One Year’s Growth in One Year,
Expect No Less

by Cheryl DeConde Johnson, Ed.D., Supervisor, Exceptional Student Services, Colorado Department of Education, Hands & Voices Board President

Many teachers and professionals in deaf education have lamented the unfairness of statewide testing for students who are deaf and hard of hearing (DHH). Claiming that the tests unfairly judge abilities due to language barriers, teachers have called for alternative measures of know-ledge and skills to alleviate the often-reported, self-defeating, and frustrating test experience of the students. Adequate Yearly Progress (AYP) requirements have further complicated this picture as special education students continue to impact schools' AYP status.

At the Colorado Department of Education, we have been able to track performance of students who are DHH on our Colorado Student Assessment Program (CSAP) since its inception in 1999. The data analysis (years 2001-05) has shown a small but steady decline in the numbers of students performing in the unsatisfactory (lowest) level and a commensurate increase in the other levels (partially proficient, proficient, advanced). Out of level testing is not permitted, but some students do participate in the state alternate assessment. In 2005, 828 DHH students in grades three-10 participated in the assessment program, taking the series of tests in reading, writing, math, and science. Of these students, 8.3% took alternate assessments. For students who received "no scores," this outcome was primarily based on parent refusal to participate or the inability of the student to sufficiently complete the test for scoring.

While there has been dialogue regarding the low performance and the inability of students to make progress, Colorado data indicates that students are doing better. Rather than dwelling on where the student is performing, we are now promoting the 1:1 rule. The rule states that every student should be making at least one year's growth in one year's time regardless of his or her performance level. We compared each student's 2004 to 2005 scores using category bands to determine growth. If students remained in the same category band, we determined that they made one year's growth; if they performed in a higher band they made more than one year's growth, and if they performed lower, they were identified as not achieving a full year's growth.

We are happy to report that in the reading tests across all grade levels, 40% of our students made one year's growth, 41% made more than one year's growth, and the remaining 19% made less than one year's growth. To summarize, 81% of our students who are deaf and hard of hearing made one year's growth or more in reading from 2004 to 2005. Further analysis showed that this growth trend was comparable across all grade levels.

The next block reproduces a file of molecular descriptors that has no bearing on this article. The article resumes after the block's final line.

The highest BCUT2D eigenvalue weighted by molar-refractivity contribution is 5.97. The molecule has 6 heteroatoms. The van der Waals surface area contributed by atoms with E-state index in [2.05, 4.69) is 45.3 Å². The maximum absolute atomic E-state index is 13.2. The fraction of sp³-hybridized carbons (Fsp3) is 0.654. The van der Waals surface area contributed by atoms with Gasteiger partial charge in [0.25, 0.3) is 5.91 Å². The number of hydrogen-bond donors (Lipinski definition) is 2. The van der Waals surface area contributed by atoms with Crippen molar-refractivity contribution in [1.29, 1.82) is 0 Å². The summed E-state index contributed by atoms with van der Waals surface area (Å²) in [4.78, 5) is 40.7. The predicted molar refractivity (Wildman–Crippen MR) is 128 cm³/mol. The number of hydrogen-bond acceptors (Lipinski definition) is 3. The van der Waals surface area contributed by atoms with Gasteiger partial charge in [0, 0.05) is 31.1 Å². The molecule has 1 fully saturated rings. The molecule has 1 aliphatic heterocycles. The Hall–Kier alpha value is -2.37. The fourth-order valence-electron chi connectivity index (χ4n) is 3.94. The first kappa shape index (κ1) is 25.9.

This analysis offers some insightful observations and discussion:

  1. Statewide assessments have provided a consistent comparison of the gap in achievement between DHH students and their hearing peers and a means to track efforts to close that gap. DHH students can and should participate in the same statewide assessments as all students. The fact that so many students function in the lowest range of these assessments is our problem to solve and should not be used as an excuse to exclude DHH students from the statewide assessments.
  2. A growth model, as applied to Colorado test scores, indicates that most DHH students are capable of learning a year's material in a year's time. While growth should be considered in AYP goals, it cannot be used to excuse DHH students from the 2014 goal that all children perform satisfactorily in reading, math, writing, and science. This goal is achievable for DHH students.
  3. While it is difficult to make up for the impact of late identification, lack of access to language and communication, inadequate services, or poor instruction, most students who are deaf and hard of hearing have the ability, when given the proper support and instruction, to achieve their potential. These standards cannot be sacrificed just because a student is DHH. If children are not making a year's growth, schools must be able to account for the reasons and make changes to instruction and services to increase achievement.
  4. The new generation of children who are identified early and who receive appropriate early intervention services are now entering our schools. Will the gap close for these children? Colorado's first cohort of children who came under the newborn hearing screening mandate will be taking the CSAP for the first time as third graders this year. It will be interesting to review the data.

The Colorado Department of Education is continuing to analyze the growth in the areas of math and writing and plans to formally report on the CSAP data and the demographic and service variables that might be accounting for the variability in student performance in the near future. The No Child Left Behind Act (NCLB) has provided the needed accountability to improve outcomes for students who are deaf and hard of hearing. Now, states and school districts need to use this wealth of data to justify a menu of quality services, including better programs and instruction, that provide each student full communication access to their educational environment. Then we can achieve the 2014 goals of NCLB.

Copyright 2014 Hands & Voices   ::   Privacy Policy   ::   Credits